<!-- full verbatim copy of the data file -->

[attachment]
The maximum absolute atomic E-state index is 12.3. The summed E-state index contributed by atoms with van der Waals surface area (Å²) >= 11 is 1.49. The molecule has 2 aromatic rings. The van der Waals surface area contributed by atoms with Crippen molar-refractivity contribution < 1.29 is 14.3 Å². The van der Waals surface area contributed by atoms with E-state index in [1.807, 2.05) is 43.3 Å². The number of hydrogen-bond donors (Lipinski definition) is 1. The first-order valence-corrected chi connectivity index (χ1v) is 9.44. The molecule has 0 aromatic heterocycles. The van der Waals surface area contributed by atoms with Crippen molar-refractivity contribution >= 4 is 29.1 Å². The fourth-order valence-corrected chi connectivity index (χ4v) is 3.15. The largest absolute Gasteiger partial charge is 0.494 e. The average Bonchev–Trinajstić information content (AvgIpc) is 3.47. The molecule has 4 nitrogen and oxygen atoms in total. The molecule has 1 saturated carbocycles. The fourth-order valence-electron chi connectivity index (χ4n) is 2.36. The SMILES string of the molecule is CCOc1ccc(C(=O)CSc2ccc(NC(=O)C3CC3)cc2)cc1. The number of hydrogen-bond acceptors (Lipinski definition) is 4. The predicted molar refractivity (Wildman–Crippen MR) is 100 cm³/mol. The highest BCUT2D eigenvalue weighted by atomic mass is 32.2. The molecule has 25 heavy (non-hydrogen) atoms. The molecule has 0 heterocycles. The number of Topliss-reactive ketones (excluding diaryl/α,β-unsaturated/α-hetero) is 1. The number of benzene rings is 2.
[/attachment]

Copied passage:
The maximum absolute atomic E-state index is 12.3. The summed E-state index contributed by atoms with van der Waals surface area (Å²) >= 11 is 1.49. The molecule has 2 aromatic rings. The van der Waals surface area contributed by atoms with Crippen molar-refractivity contribution < 1.29 is 14.3 Å². The van der Waals surface area contributed by atoms with E-state index in [1.807, 2.05) is 43.3 Å². The number of hydrogen-bond donors (Lipinski definition) is 1. The first-order valence-corrected chi connectivity index (χ1v) is 9.44. The molecule has 0 aromatic heterocycles. The van der Waals surface area contributed by atoms with Crippen molar-refractivity contribution >= 4 is 29.1 Å². The fourth-order valence-corrected chi connectivity index (χ4v) is 3.15. The largest absolute Gasteiger partial charge is 0.494 e. The average Bonchev–Trinajstić information content (AvgIpc) is 3.47. The molecule has 4 nitrogen and oxygen atoms in total. The molecule has 1 saturated carbocycles. The fourth-order valence-electron chi connectivity index (χ4n) is 2.36. The SMILES string of the molecule is CCOc1ccc(C(=O)CSc2ccc(NC(=O)C3CC3)cc2)cc1. The number of hydrogen-bond acceptors (Lipinski definition) is 4. The predicted molar refractivity (Wildman–Crippen MR) is 100 cm³/mol. The highest BCUT2D eigenvalue weighted by atomic mass is 32.2. The molecule has 25 heavy (non-hydrogen) atoms. The molecule has 0 heterocycles. The number of Topliss-reactive ketones (excluding diaryl/α,β-unsaturated/α-hetero) is 1. The number of benzene rings is 2.